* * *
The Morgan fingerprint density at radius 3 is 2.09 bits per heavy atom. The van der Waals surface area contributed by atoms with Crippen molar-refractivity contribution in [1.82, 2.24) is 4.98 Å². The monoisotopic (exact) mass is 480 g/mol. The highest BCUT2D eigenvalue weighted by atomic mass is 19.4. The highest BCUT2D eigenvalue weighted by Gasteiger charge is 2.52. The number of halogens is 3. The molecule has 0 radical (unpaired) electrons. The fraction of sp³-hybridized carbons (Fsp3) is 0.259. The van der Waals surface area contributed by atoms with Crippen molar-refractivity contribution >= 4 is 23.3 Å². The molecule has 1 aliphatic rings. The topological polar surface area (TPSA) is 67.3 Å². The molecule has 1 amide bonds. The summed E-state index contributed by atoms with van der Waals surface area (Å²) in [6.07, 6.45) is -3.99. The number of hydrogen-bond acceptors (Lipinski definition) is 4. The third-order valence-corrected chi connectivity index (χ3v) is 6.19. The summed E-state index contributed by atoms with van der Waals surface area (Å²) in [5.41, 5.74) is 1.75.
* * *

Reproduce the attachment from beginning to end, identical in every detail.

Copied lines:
The Morgan fingerprint density at radius 3 is 2.09 bits per heavy atom. The van der Waals surface area contributed by atoms with Crippen molar-refractivity contribution in [1.82, 2.24) is 4.98 Å². The monoisotopic (exact) mass is 480 g/mol. The highest BCUT2D eigenvalue weighted by atomic mass is 19.4. The highest BCUT2D eigenvalue weighted by Gasteiger charge is 2.52. The number of halogens is 3. The molecule has 0 radical (unpaired) electrons. The fraction of sp³-hybridized carbons (Fsp3) is 0.259. The van der Waals surface area contributed by atoms with Crippen molar-refractivity contribution >= 4 is 23.3 Å². The molecule has 1 aliphatic rings. The topological polar surface area (TPSA) is 67.3 Å². The molecule has 1 amide bonds. The summed E-state index contributed by atoms with van der Waals surface area (Å²) in [6.07, 6.45) is -3.99. The number of hydrogen-bond acceptors (Lipinski definition) is 4. The third-order valence-corrected chi connectivity index (χ3v) is 6.19. The summed E-state index contributed by atoms with van der Waals surface area (Å²) in [5.41, 5.74) is 1.75.